Extraordinary, positive changes are happening all around the world and are often overlooked. Come in and get inspired as we showcase the uplifting news stories you might have otherwise missed.

Alanda Greene grew up having spent time nurturing a deep connection with nature through gardening -- planting seeds and watching them grow. She remarks that even now, "no matter how many times I plant seeds, these small, hard beads of potential, I am thrilled when the signs of growth emerge. It is as if I never really believed it would happen this time. Seems just too improbable that those tiny pieces would transform as they do...Without an understanding of delayed gratification, the connection between the green leaves emerging to the seeds that went into the ground might never happen." Here, she shares the valuable lessons of surrender, patience, and faith that gardening and the practice of delaying gratification impart.
Author: clubs@charityfocus.org
Posted: July 22, 2017, 5:30 am
"We are at the verge of many changes, and if we stay together in this journey, we can really face this big current which is taking us in a direction we don't know" Joserra's first question was "How can I serve?" He soon found the answers to why humans suffer and how to lessen our own suffering and that of those around us. From spending two years working in the slums of Ahmedabad, India to becoming a pilgrim, Joserra shares his inspiring journey towards living a free life, one which brings peace and harmony to earth. With conviction he strives to lead a life in alignment with his values. A life which involves experiments living on gift and organizing a community through Karma Kitchen and Awakin Circles. Check out some more about his journey towards the Re-love-ution!
Author: clubs@charityfocus.org
Posted: July 21, 2017, 5:30 am
In Bikaner, Rajasthan, northern India the landscape is mostly desert, making it a challenge to grow fruit bearing trees and other plants. In 2003, Professor Shyam Sundar Jyani and his students began working on some local neem trees, which were struggling. From this work, Shyam went on to found Familial Forestry in 2006, an organization that donates saplings of fruit bearing trees to villagers with the idea to 'treat the tree as a family member.' These trees provide shade to the families, food for them and for their livestock, and the seeds from the fruit can be used to grow more trees. To date, over 625,000 saplings have been planted in over 2,500 villages, utilizing a type of grafting that increase fruit yield and allows the trees to flourish with little more than natural rain water. Shyam was awarded for his exemplary services towards nature conservation by the President of India in 2012.
Author: clubs@charityfocus.org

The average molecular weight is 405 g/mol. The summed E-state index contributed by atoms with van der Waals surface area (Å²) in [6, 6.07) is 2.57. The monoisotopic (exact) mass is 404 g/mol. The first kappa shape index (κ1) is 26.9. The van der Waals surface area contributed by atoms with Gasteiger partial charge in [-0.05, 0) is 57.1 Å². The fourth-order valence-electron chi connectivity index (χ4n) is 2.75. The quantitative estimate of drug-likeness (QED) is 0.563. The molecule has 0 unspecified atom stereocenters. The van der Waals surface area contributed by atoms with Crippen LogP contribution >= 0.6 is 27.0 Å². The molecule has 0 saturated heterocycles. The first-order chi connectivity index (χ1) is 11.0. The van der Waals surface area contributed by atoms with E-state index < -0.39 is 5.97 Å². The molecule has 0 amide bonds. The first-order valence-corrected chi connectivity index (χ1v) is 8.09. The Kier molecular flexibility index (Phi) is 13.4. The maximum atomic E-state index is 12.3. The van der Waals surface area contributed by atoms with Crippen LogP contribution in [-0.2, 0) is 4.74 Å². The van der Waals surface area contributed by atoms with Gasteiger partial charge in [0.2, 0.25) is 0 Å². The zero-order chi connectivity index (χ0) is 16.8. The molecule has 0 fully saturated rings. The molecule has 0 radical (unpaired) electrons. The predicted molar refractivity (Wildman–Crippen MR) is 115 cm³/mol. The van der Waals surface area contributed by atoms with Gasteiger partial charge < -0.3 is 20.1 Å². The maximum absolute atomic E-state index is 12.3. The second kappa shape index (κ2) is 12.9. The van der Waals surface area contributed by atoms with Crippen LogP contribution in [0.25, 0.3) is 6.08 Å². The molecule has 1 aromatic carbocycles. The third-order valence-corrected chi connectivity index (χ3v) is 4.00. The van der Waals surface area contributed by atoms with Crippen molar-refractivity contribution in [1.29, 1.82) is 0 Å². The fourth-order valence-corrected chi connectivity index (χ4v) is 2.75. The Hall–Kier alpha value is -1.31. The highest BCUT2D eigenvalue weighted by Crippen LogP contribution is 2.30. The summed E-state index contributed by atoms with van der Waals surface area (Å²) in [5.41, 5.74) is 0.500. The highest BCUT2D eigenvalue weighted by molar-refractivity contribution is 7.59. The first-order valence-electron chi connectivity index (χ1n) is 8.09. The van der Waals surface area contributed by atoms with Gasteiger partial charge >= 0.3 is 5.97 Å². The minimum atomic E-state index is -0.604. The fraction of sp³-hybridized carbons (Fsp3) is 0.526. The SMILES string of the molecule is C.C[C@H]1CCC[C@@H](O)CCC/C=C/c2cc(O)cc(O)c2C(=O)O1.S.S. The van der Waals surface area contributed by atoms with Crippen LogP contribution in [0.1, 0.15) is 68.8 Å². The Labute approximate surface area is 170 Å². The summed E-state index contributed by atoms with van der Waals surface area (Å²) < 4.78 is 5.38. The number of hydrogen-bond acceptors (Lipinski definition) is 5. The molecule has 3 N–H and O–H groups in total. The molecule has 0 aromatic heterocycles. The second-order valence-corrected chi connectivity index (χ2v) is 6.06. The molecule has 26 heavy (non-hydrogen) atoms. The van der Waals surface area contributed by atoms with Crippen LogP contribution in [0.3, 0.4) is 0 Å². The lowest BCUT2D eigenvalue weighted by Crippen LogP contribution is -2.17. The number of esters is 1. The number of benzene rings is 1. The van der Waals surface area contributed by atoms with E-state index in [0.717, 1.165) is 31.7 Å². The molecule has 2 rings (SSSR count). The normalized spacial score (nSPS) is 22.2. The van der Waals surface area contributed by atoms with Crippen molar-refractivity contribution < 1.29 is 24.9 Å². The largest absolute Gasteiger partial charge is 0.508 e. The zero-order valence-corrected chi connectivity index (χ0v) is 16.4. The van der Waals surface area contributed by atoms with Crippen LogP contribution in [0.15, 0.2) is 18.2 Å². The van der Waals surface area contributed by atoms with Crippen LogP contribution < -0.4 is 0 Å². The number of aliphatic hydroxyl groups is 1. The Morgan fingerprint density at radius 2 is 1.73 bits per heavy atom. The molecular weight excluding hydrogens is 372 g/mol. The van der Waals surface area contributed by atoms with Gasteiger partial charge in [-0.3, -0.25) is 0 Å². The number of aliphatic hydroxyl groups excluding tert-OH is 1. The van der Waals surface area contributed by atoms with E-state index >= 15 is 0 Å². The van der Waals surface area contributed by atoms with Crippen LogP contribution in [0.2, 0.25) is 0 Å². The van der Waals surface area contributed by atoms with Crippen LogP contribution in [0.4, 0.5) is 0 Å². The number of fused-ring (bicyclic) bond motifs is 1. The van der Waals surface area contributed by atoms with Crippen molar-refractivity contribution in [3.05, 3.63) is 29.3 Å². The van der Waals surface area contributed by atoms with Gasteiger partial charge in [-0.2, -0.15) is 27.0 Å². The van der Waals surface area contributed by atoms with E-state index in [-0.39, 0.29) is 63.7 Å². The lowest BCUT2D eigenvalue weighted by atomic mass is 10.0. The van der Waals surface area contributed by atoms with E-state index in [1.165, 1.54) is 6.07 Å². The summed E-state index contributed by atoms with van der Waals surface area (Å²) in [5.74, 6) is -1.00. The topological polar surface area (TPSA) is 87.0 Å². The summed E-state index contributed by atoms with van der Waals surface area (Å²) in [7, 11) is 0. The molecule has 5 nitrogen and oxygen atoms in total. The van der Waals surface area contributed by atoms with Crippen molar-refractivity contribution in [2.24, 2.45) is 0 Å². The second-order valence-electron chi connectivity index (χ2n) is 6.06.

Posted: July 20, 2017, 5:30 am
In Tanzania, East Africa, a baby rescue center called Neema Village has saved over 100 abandoned, orphaned, and at-risk infants in just 5 years. The list is long of places the infants have been found -- by the roadside, in a yard, a gravel pit, a hotel, a latrine... Mostly they are the babies of mothers who have died or were unable to care for them. Doris Fortson, co-founder of Neema Village says, "My husband and I were moved to do something about it for many reasons, including that we were retired and that I had been raised in an orphanage from age four to 18." "You're never too old to make a difference," she adds.
Author: clubs@charityfocus.org
Posted: July 19, 2017, 5:30 am
The vision of Sustainability 3.0 is a circular economy that mimics our natural ecosystem: the "waste" from products that have outlived their usefulness becomes "nutrients" for further production. This foundational shift away from the linear business model of "take, make, and dispose" could be a huge boon for the sustainability movement and could provide great opportunities for businesses. However, this shift would require "disruptive innovation" and radical change, which may be on the way. Read on to learn more about the promises and challenges of this exciting new movement.
Author: clubs@charityfocus.org
Posted: July 18, 2017, 5:30 am
When Brother David reached out to his readers of Integral Yoga Magazine in the 1970s to write him on any matter on life and the spirit, one reader responded with an inspired request on matters of the heart. What do we mean when we talk of the heart space? Is it courage? Faithfulness? In his response, Brother David illuminates his view on what it truly means to life from love - in a heart-centred energy that radiates from our whole being. Drawing from his own spiritual tradition, he offers insight on how to develop our own understanding of what our heart-space is, how to live from this compassionate love, and find our own sense of home for ourselves, and others, in our hearts.
Author: clubs@charityfocus.org
Posted: July 17, 2017, 5:30 am
When in the middle of things we can't control, our first impulse is often frantic activity; anxiously cluttering our days, our minds and our bodies. "We fill our days with continual movement: mental planning and worrying, habitual talking, fixing, scratching, adjusting, phoning, snacking, discarding, buying, looking in the mirror." In this passage, Tara Brach asks us to consider what might happen if, in the middle of our panic, we take our hands off the controls and pause long enough to "feel" rather than "do".
Author: clubs@charityfocus.org
Posted: July 16, 2017, 5:30 am
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